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A man sits on stage wearing a tie, white shirt and jacket. Then, one woman in a short dress appears with another in an eccentric outfit wearing an orange wig, and takes away his clothes.
In the early 2000s, the first generation of post-war visual artists emerged from Phnom Penh’s Royal University of Fine Arts (RUFA).
There is a saying that one man’s trash is another man’s treasure. U.S. artist John Melvin is proof of that. His latest installation makes use of some of the thousands of plastic bottles discarded each day by those living and playing in Siem Reap City.
When a country goes through a devastating war, the return to peace usually involves a “baby boom” for a few years as soldiers arrive home and want to rebuild their lives and families, according to French researcher Patrick Heuveline.
British teacher Colin Grafton arrived in Phnom Penh in March 1973 to work at a language school. During the following two years, he would learn to live as any city resident did—in a state of acceptance that the capital was under siege.
When people talk about their favorite film, they’re likely to point out a moment or scene that was especially memorable, says French photographer Christian Milovanoff, explaining the inspiration behind a project he started on Facebook.
The music should be familiar to most in the audience—pop tunes known the world over—but not so for the dance, “Re/Play Dance Edit,” which was choreographed over the past week by Cambodian and Japanese dancers.
In September, German photographer Astrid Schulz set out to capture how people who live and work in Phnom Penh feel about the city they call home.
Each one of the paintings going on display at a new exhibition in Phnom Penh tonight was acquired by a Cambodian man or woman out of love: love of the work and regard for the artist, who was also Cambodian.
Hok Sothik was 7 years old when the Khmer Rouge seized control of the country in April 1975, he writes in his recently released children’s book, “Sothik.”
Three generations of classically-trained Cambodian dancers will premiere the work “Here I Stand in Time” this weekend—performing each segment of the three-part dance at a different outdoor Phnom Penh location.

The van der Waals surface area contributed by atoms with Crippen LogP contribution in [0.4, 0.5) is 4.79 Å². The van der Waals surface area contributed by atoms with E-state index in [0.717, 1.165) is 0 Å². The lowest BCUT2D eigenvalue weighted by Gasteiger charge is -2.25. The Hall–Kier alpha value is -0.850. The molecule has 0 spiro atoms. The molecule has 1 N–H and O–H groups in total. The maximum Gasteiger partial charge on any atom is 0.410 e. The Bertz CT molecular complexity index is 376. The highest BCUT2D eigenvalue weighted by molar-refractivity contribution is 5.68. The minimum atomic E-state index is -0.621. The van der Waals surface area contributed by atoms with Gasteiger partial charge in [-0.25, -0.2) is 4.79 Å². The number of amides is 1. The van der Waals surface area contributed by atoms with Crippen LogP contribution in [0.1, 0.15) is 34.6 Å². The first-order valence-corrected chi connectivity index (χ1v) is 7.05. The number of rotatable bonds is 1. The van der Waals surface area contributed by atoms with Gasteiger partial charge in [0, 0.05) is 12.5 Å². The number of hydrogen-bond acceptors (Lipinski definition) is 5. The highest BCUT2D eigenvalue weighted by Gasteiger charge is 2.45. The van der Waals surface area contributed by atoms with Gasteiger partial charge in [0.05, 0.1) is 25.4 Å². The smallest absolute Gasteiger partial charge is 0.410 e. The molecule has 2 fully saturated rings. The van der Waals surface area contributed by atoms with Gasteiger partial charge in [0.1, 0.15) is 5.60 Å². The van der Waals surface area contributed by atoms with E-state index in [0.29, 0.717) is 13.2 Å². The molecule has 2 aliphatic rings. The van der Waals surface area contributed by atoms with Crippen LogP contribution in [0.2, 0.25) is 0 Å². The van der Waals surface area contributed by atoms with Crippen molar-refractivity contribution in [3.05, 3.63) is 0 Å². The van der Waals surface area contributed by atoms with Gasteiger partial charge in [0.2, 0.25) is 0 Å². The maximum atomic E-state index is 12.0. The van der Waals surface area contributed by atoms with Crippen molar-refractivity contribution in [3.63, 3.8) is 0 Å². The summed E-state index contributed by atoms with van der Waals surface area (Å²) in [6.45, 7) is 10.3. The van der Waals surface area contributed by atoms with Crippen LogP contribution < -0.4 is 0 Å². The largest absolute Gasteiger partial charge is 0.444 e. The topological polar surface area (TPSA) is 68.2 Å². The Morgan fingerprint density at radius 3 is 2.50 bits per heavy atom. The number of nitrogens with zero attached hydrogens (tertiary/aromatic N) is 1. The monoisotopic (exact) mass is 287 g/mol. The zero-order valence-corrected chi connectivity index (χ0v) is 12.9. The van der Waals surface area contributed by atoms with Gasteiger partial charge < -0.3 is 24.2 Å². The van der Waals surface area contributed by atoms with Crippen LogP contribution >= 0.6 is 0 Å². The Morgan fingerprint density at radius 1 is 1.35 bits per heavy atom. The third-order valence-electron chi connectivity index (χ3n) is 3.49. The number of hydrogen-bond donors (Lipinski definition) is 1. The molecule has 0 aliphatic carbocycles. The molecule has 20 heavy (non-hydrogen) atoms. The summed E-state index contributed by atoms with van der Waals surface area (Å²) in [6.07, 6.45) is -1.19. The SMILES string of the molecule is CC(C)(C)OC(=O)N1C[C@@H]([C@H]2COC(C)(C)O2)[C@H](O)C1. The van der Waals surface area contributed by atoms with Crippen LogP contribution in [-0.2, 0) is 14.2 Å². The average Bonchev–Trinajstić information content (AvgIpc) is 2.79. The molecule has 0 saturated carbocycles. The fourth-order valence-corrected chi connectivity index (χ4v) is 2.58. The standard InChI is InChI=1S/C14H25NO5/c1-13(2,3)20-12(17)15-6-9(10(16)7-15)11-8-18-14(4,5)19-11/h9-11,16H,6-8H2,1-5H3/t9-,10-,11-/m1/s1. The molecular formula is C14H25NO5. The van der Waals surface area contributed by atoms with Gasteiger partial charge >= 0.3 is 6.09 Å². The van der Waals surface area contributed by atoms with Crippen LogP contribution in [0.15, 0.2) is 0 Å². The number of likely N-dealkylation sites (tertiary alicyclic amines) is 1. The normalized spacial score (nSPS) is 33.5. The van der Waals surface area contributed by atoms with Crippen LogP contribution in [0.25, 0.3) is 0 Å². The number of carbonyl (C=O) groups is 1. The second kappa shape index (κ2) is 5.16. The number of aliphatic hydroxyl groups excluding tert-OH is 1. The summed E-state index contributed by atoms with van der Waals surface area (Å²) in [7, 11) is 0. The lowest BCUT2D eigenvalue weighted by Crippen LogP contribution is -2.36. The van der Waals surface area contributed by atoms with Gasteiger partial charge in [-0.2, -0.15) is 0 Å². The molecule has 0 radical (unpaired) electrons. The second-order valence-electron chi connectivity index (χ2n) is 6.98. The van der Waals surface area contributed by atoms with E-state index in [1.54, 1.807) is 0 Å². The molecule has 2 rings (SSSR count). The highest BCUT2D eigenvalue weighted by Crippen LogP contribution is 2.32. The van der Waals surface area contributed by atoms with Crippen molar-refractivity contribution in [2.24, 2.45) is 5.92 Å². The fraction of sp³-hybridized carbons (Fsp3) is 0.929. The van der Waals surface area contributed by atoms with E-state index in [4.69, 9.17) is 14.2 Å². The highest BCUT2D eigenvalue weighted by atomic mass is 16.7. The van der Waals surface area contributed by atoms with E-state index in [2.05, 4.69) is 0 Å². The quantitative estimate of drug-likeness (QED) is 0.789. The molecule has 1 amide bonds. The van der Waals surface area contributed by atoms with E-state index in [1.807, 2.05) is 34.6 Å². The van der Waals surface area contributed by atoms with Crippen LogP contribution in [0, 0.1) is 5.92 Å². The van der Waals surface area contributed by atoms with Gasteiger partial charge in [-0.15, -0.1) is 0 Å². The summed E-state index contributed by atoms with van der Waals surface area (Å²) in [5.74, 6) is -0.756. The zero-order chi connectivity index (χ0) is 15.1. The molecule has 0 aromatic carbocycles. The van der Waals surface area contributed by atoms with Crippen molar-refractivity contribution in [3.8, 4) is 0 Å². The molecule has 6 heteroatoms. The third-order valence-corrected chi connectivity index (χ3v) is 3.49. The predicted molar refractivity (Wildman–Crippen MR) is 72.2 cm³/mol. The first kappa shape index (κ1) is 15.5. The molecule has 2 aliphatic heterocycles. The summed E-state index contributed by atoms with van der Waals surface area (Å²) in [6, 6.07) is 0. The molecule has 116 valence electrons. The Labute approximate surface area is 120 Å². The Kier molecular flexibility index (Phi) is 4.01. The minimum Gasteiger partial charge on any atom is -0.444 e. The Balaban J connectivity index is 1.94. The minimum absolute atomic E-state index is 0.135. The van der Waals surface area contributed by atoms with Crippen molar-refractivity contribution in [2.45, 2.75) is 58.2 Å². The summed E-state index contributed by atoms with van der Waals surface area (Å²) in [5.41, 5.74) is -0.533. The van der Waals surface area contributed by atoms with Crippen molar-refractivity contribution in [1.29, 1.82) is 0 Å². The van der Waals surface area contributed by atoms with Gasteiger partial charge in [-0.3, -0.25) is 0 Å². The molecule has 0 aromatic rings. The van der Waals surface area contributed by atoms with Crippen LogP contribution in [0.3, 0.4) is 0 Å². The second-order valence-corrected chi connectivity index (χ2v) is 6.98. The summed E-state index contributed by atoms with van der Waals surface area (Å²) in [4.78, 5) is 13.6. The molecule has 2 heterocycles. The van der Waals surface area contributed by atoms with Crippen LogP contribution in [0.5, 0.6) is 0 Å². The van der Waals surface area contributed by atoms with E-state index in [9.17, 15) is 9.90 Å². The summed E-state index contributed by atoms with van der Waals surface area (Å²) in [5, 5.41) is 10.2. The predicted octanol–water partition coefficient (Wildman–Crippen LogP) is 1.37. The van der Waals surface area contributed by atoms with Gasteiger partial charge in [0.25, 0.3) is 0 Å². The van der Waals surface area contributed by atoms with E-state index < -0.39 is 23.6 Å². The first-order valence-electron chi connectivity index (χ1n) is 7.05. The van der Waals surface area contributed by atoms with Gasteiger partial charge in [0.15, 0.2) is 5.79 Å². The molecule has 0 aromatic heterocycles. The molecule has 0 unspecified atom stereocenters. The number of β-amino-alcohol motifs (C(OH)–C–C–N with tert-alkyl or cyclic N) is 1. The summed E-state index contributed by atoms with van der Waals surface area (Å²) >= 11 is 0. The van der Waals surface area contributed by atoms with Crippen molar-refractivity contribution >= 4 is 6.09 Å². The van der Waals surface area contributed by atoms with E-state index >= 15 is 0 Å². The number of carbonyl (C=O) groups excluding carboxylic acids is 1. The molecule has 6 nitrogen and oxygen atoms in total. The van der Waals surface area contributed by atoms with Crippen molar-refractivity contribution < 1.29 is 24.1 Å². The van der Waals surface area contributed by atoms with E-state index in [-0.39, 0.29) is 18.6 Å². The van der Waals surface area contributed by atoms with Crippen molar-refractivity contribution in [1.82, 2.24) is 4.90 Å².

Yet Sarin, a star dancer of Cambodia’s classical male masked dance lakhaon kaol, died on Saturday at Phnom Penh’s Calmette Hospital after a long illness. He was 91. He had fought hepatitis for a year, his wife Bin Van, 50, said on Monday.
“Turn Left Turn Right,” a feature film that’s part-road trip, part-personal discovery, refused to be told with a customary storyline. So American director Douglas Seok started thinking of it as a concept album with stand-alone tracks that formed a whole when combined.
The film “Waxing Moon,” set to be shown tonight and over the next few weeks in Phnom Penh, starts on a black screen with a man’s voice saying, “To me, this is a beginning.”
In Frederikke Tu’s painting “Khmer Princess,” a girl in a fuchsia dress with a large white belt sits on a stool against a black background, peeling an onion with great care.
A foreign journalist and aid workers recall a ‘country in shock’ when they began their lives in Cambodia during the 1980s
The golden artwork that nearly fills the back wall of the Institut Francais’ gallery is a vast abstract spread over a fine bamboo grid, creating a landscape with a thousand facets.
Cambodian and international artists will be featured in an exhibition, “The Arts of Music and Dance,” opening on Friday night in Siem Reap City.
Their motivation may not have been to support a sprawling political patronage network, but when the Khmer dominated the region about 1,000 years or so ago, one necessity of maintaining their empire was steady deforestation.
In every human being, there must be a degree of believing in oneself in order to succeed in life, but in some revolutionaries, such as Khmer Rouge leader Pol Pot, an excessive amount of self-love stripped them of their humanity, according to French psychoanalyst Jean Artarit.